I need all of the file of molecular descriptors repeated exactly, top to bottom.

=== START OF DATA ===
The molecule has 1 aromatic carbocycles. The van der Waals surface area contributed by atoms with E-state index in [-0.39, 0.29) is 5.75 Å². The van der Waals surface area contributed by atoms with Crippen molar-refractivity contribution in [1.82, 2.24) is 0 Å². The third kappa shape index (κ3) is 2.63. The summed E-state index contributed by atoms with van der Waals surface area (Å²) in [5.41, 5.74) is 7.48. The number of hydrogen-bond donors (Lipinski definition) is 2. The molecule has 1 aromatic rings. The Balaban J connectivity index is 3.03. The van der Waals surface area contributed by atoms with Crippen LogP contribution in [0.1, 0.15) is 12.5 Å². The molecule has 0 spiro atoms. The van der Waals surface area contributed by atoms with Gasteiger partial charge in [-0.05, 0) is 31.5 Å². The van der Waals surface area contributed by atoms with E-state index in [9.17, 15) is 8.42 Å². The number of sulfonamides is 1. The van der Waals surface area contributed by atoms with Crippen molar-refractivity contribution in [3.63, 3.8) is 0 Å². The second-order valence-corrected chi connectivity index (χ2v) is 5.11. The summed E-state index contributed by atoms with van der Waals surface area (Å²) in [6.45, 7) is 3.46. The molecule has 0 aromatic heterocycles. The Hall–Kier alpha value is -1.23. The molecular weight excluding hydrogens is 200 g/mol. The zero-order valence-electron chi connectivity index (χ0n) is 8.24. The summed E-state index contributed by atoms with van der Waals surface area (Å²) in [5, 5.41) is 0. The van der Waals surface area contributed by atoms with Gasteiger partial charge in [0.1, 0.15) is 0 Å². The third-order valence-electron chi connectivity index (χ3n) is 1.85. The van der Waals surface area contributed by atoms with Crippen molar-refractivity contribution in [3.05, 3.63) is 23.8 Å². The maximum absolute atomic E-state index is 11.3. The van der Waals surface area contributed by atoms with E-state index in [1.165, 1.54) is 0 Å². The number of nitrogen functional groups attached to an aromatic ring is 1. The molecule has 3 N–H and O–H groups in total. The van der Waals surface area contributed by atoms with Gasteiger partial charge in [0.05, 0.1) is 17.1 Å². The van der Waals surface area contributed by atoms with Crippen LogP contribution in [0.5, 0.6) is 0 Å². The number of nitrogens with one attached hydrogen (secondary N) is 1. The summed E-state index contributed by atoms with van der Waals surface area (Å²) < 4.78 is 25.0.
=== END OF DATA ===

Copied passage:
The molecule has 1 aromatic carbocycles. The van der Waals surface area contributed by atoms with E-state index in [-0.39, 0.29) is 5.75 Å². The van der Waals surface area contributed by atoms with Crippen molar-refractivity contribution in [1.82, 2.24) is 0 Å². The third kappa shape index (κ3) is 2.63. The summed E-state index contributed by atoms with van der Waals surface area (Å²) in [5.41, 5.74) is 7.48. The number of hydrogen-bond donors (Lipinski definition) is 2. The molecule has 1 aromatic rings. The Balaban J connectivity index is 3.03. The van der Waals surface area contributed by atoms with Crippen LogP contribution in [0.1, 0.15) is 12.5 Å². The molecule has 0 spiro atoms. The van der Waals surface area contributed by atoms with Gasteiger partial charge in [-0.05, 0) is 31.5 Å². The van der Waals surface area contributed by atoms with E-state index in [9.17, 15) is 8.42 Å². The number of sulfonamides is 1. The van der Waals surface area contributed by atoms with Crippen molar-refractivity contribution in [3.63, 3.8) is 0 Å². The second-order valence-corrected chi connectivity index (χ2v) is 5.11. The summed E-state index contributed by atoms with van der Waals surface area (Å²) in [6.45, 7) is 3.46. The molecule has 0 aromatic heterocycles. The Hall–Kier alpha value is -1.23. The molecular weight excluding hydrogens is 200 g/mol. The zero-order valence-electron chi connectivity index (χ0n) is 8.24. The summed E-state index contributed by atoms with van der Waals surface area (Å²) in [5, 5.41) is 0. The van der Waals surface area contributed by atoms with Gasteiger partial charge in [0.1, 0.15) is 0 Å². The third-order valence-electron chi connectivity index (χ3n) is 1.85. The van der Waals surface area contributed by atoms with Crippen molar-refractivity contribution in [3.05, 3.63) is 23.8 Å². The maximum absolute atomic E-state index is 11.3. The van der Waals surface area contributed by atoms with E-state index in [1.165, 1.54) is 0 Å². The number of nitrogen functional groups attached to an aromatic ring is 1. The molecule has 3 N–H and O–H groups in total. The van der Waals surface area contributed by atoms with Gasteiger partial charge in [0.05, 0.1) is 17.1 Å². The van der Waals surface area contributed by atoms with Crippen LogP contribution in [0.5, 0.6) is 0 Å². The number of nitrogens with one attached hydrogen (secondary N) is 1. The summed E-state index contributed by atoms with van der Waals surface area (Å²) < 4.78 is 25.0.